Swimmer Emily Seebohm won Olympic gold while battling endometriosis.

Australian swimmer Emily Seebohm has reflected on her struggles with endometriosis in an article for The Guardian.

The 24-year-old backstroker said she tried to put it out of her head while she was racing and training.

“It was more of a mental battle for me than a physical one,” she wrote in The Guardian.

"You have to push through it." (Getty Images)

"The days when I felt so sick that I didn’t want to go to training were hard.

"To be at the level I’m at, I had to go to training every day, so that was the battle I was having within myself, but you have to push through it."

Ahead of the 2016 Rio Olympics, Seebohm knew something was wrong.

"The cramps, back pain, stomach ache, irregular menstrual cycles, cravings and fatigue weren’t just the result of my gruelling training regime," she writes.

Listen: Endometriosis activist Sylvia Freedman shares her experience with the disease. (Post continues after audio.)

The athlete's gynaecologist suggested she could have endometriosis - a condition that occurs when the tissue that normally lines the uterus is found outside the uterus.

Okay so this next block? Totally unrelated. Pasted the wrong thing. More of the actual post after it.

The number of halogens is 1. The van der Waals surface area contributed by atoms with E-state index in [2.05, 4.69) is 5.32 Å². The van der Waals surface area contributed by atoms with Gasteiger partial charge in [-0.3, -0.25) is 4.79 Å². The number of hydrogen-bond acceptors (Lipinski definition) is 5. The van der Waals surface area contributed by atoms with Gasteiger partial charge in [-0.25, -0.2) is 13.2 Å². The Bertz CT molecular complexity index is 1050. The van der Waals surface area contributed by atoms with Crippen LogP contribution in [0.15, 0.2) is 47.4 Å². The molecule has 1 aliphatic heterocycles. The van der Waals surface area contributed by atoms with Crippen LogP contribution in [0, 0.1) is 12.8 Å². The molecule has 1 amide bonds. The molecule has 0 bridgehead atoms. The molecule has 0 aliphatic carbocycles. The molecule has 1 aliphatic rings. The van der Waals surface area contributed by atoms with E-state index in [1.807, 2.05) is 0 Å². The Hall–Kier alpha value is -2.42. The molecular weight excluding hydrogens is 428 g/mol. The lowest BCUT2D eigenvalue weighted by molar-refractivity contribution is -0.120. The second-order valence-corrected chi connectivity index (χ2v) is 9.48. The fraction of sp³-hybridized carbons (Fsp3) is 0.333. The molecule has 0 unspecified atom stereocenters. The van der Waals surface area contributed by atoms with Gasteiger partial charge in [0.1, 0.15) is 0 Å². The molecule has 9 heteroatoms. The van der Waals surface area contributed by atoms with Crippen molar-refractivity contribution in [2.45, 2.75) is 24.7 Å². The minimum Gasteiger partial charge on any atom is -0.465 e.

"I didn’t say anything at the time because I didn’t want anyone to say that my swimming was affected by endometriosis," she said.


"I didn’t want to have a reason why I couldn’t swim well at the Olympics before I had even swum. I don’t think the endo can be blamed for how I swim, ever."

The Olympic gold medallist says she has since spoken out in an effort to help others.

"I want to say that anything is possible – you’ve just got to be prepared," she explains.

"My biggest fear was that I wouldn’t be able to have kids after my swimming was finished, so I put my health first and now I’m back to where I was."


Although the Olympic swimmer admits to being in a good place, she says  "every day is a battle" with the condition.

"Sometimes I think, 'Wow, I must be a really strong person to achieve what I’ve achieved in life while having endo'."

Do you live with endometriosis? What do you wish people would understand about it?

You can read Emily Seebohm's article in full on The Guardian here.


Mamamia's Endo Awareness Week, curated by Founder of EndoActive Syl Freedman, shines a light on a disease suffered by one in 10 Australian women. To read more from Endo Awareness Week, click here. If you'd like to find out more information on Endometriosis, Syl's story or EndoActive, visit and keep up to date on their Facebook page.

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